The ship began to take on water at this point, forcing Flinders to hurriedly continue his voyage and complete the first circumnavigation of Terra Australis in 1803. The term Terra Australis is Latin and means south land. The term dates back to second century legends which refer to Terra Australis Incognita or ‘a great unknown southern land’. Today Matthew Flinders is credited as the man who named not only a continent, but also a nation: Australia.
On their return to Sydney the Investigator was pronounced unseaworthy and condemned. Unable to find another ship to continue his explorations, Flinders decided to head home to England. Unfortunately, his new ship, the HMS Porpoise, was severely damaged on the Wreck Reefs in the southern part of the Coral Sea, about 1000kms/700 miles north of Sydney.
Later in 1803 Flinders took command of a new ship for the voyage back to England but was forced to turn into port at Isle de France, known today as Mauritius, in order to conduct urgent repairs to the ship. At this time England was at war with France and the French governor of the island immediately arrested Flinders as a spy.
While he was in prison, Flinders produced the first map of what he called the continent of Australia in 1804. He also began to write out the details of his adventures in Australia, complete with maps and charts detailing the terrain around the coastline, in a manuscript called, A Voyage to Terra Australis.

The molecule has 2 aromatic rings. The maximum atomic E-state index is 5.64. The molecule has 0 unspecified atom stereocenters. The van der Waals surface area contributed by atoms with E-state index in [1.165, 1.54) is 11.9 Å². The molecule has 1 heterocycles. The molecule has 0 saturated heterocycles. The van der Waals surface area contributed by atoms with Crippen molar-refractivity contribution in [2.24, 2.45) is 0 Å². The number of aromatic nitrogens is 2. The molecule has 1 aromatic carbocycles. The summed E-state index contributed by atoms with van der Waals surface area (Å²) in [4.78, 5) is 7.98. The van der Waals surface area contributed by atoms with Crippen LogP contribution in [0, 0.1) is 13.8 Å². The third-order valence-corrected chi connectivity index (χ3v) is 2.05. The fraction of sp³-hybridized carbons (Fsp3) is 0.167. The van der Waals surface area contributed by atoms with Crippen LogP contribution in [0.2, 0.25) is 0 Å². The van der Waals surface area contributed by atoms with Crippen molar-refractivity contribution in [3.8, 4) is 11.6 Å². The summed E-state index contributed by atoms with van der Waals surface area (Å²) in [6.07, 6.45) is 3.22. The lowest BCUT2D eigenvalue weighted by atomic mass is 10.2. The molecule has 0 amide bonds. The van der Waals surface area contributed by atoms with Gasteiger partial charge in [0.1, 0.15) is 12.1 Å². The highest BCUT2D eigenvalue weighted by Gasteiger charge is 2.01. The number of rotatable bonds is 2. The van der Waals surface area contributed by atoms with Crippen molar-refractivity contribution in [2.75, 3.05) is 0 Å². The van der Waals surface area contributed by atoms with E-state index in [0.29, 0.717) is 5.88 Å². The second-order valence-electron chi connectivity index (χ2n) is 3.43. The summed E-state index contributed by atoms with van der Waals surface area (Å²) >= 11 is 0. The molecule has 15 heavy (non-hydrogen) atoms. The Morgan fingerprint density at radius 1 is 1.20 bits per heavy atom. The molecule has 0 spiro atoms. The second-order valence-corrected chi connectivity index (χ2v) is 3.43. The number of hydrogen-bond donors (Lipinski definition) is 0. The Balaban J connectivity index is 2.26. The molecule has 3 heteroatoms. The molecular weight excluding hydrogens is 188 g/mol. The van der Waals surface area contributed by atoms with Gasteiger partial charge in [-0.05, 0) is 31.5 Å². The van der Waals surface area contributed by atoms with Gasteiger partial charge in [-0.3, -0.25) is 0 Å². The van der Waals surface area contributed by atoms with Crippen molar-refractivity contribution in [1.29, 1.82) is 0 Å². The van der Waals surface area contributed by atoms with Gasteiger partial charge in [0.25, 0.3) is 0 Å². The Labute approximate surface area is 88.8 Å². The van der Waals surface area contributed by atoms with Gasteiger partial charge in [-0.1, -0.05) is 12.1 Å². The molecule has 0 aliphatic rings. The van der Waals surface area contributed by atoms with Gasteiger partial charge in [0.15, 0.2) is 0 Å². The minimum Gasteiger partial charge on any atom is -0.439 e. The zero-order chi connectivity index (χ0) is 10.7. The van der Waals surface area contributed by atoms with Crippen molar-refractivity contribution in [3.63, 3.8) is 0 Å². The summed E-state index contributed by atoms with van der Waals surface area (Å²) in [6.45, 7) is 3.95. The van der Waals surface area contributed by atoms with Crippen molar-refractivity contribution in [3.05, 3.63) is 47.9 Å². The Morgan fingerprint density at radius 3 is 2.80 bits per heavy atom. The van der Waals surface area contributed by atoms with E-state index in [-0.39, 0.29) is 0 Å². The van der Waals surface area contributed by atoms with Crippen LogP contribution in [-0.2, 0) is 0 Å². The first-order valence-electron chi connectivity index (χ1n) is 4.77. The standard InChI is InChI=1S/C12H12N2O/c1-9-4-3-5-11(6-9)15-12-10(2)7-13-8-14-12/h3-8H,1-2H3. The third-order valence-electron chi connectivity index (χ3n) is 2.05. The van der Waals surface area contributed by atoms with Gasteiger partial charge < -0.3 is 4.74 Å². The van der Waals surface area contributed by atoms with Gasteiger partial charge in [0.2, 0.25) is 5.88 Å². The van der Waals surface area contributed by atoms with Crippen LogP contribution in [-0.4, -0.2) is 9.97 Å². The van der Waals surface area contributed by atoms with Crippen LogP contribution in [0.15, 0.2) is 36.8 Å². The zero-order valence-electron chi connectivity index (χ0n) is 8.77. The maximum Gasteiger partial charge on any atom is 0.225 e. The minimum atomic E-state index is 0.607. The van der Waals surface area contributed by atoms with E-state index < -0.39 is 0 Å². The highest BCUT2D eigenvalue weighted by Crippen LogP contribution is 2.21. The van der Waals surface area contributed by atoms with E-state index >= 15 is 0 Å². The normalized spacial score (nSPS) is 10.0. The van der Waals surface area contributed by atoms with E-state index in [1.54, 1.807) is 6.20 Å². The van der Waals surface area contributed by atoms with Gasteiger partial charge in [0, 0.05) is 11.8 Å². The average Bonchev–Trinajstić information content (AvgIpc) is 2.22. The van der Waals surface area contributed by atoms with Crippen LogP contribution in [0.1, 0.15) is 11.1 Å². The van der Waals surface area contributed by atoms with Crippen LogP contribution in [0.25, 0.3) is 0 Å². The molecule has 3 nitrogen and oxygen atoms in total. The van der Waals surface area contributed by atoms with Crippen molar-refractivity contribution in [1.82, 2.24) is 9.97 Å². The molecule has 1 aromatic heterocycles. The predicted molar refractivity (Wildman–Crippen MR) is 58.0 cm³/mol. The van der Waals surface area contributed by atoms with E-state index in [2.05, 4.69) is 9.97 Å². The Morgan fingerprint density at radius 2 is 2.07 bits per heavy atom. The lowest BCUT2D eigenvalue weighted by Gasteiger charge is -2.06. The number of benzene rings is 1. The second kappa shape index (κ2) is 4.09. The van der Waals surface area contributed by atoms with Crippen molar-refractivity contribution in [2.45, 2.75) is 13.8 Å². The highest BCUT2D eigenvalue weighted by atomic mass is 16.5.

Flinders remained a prisoner on the island for the next six years, until finally the British negotiated his release and he returned to England in October 1810 in poor health. He lived in a house in Fitzrovia and continued work on his manuscript A Voyage to Terra Australis, which detailed his expedition and observations. He died four years later in July 1814 of kidney failure in London, and his book A Voyage to Terra Australis was published just the day before his death. He was buried in the additional burial grounds of St James’s Church near the current site of Euston Station in London.
But 200 years later, archaeologists discover his coffin in January 2019, and then
Flinders’ remains were returned to the St Mary and the Holy Rood Church in Donington, to be buried with his family. Inside the church you can see the beautiful stained glass etching of Matthew Flinders beside Joseph Banks and George Bass – as well as wall plaques featuring Matthew Flinders and his father and grandfather.
Also, in the church on display is the book A Voyage to Terra Australis, Flinders’ ground-breaking account of his adventures charting and mapping the new continent. This book provides significant insights into the new, virtually unexplored land Down Under.
Matthew Flinders was a man of action and adventure. He set out to explore new and uncharted frontiers with the hopes of making new discoveries and bringing back fresh insights of a great south land in a far-flung corner of the world.
The Bible is full of stories of pioneers and explorers. Men and women who ventured out in search of new frontiers in far flung corners of the world in order to bring fresh insights to those who lived in those distant lands.